For immediate release: Feb. 26, 2007

GALVESTON, Texas - Because the threat of genetic birth defects is still very real, says Dr. Neena Champaigne of UTMB's Division of Clinical Genetics, prospective parents who fall into several broad categories definitely should seek genetic counseling and screening before starting a family.

"Around two to three percent of all babies are born with birth defects," notes Champagne. That number hasn't changed much over the years, despite advances in prenatal health care.

Women who are over 35, or who have histories of multiple miscarriages should seek counseling, as should women and men who have family histories of genetic conditions such as birth defects and mental retardation. This advice also applies to members of specific ethnic groups. Caucasians, for example, should be screened for cystic fibrosis and African-Americans for sickle cell anemia. Cajuns and Ashkenazi Jews (Jews of eastern European descent) should be screened for Tay-Sachs disease.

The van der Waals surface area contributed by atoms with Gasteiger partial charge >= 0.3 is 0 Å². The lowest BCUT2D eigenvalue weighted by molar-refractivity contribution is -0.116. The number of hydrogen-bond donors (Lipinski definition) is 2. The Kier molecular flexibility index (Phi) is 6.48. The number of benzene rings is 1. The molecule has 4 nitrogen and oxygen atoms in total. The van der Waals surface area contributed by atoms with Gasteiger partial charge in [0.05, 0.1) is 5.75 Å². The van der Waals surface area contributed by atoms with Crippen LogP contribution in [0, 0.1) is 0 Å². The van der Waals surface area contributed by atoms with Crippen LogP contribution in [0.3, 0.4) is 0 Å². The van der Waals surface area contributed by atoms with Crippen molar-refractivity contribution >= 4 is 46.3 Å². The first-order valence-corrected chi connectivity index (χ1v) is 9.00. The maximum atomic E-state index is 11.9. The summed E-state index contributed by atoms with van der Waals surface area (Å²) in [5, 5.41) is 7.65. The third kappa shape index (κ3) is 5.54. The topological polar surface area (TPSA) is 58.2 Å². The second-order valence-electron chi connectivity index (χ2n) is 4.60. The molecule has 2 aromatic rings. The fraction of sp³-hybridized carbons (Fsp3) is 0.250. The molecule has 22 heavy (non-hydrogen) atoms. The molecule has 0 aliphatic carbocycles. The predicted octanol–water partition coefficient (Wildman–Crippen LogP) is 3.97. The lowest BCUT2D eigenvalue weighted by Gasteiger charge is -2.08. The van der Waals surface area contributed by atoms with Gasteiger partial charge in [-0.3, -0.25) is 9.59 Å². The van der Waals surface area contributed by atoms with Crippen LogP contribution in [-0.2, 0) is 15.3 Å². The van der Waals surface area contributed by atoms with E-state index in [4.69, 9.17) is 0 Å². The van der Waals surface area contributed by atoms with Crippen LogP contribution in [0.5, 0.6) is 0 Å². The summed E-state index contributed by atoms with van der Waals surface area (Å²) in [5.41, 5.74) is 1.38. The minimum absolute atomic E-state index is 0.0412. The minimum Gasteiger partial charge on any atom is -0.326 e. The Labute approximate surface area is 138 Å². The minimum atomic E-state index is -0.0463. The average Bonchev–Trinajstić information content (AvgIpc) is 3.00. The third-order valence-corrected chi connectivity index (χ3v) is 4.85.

"Genetic counseling offers a personalized risk assessment so couples can make informed choices for a healthy pregnancy," according to Champaigne.

Basic screening for at-risk populations should take place in the obstetrician's office, ideally before conception. Women whose screening results raise questions can then come to UTMB for "more invasive" genetic testing, such as chorionic villous sampling, in which a tiny tissue sample is taken from outside the sac where the fetus is developing. CVS yields the same results as an amniocentesis, but the prospective parents get the results five or six weeks earlier.

Champaigne said CVS is a bit riskier than amniocentesis, as the procedure bears a somewhat higher risk of miscarriage, but it and all other forms of prenatal genetic testing allow a head start to prospective parents who have serious decisions to make. "If an abnormal condition is identified, usually nothing can be done to correct the anomaly," Champaigne said. "But it's good to be prepared. It provides information to parents so they can make a decision based on their values and beliefs."

The University of Texas Medical Branch at Galveston
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